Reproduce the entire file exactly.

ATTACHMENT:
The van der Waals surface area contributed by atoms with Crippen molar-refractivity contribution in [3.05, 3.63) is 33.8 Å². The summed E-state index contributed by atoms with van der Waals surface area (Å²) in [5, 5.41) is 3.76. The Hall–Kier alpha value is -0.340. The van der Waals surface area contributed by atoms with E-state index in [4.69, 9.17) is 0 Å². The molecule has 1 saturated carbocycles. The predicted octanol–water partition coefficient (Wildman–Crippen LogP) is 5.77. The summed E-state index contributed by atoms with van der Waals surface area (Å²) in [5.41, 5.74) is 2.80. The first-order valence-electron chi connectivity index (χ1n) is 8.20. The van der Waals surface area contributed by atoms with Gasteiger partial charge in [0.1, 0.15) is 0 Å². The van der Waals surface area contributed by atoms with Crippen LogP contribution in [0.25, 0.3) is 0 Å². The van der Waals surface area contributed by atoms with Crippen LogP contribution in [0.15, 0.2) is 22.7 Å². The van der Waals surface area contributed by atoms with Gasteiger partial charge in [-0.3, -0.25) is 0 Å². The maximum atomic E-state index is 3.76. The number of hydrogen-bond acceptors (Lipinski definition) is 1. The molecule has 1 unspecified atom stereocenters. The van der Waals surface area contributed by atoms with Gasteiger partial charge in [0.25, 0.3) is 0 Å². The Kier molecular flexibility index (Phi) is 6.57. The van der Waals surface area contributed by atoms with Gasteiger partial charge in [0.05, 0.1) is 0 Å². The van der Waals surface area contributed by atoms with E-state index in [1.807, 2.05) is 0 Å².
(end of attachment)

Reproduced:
The van der Waals surface area contributed by atoms with Crippen molar-refractivity contribution in [3.05, 3.63) is 33.8 Å². The summed E-state index contributed by atoms with van der Waals surface area (Å²) in [5, 5.41) is 3.76. The Hall–Kier alpha value is -0.340. The van der Waals surface area contributed by atoms with E-state index in [4.69, 9.17) is 0 Å². The molecule has 1 saturated carbocycles. The predicted octanol–water partition coefficient (Wildman–Crippen LogP) is 5.77. The summed E-state index contributed by atoms with van der Waals surface area (Å²) in [5.41, 5.74) is 2.80. The first-order valence-electron chi connectivity index (χ1n) is 8.20. The van der Waals surface area contributed by atoms with Gasteiger partial charge in [0.1, 0.15) is 0 Å². The van der Waals surface area contributed by atoms with Crippen LogP contribution in [0.25, 0.3) is 0 Å². The van der Waals surface area contributed by atoms with Crippen LogP contribution in [0.15, 0.2) is 22.7 Å². The van der Waals surface area contributed by atoms with Gasteiger partial charge in [-0.3, -0.25) is 0 Å². The maximum atomic E-state index is 3.76. The number of hydrogen-bond acceptors (Lipinski definition) is 1. The molecule has 1 unspecified atom stereocenters. The van der Waals surface area contributed by atoms with Gasteiger partial charge in [0.25, 0.3) is 0 Å². The Kier molecular flexibility index (Phi) is 6.57. The van der Waals surface area contributed by atoms with Gasteiger partial charge in [0.05, 0.1) is 0 Å². The van der Waals surface area contributed by atoms with E-state index in [1.807, 2.05) is 0 Å².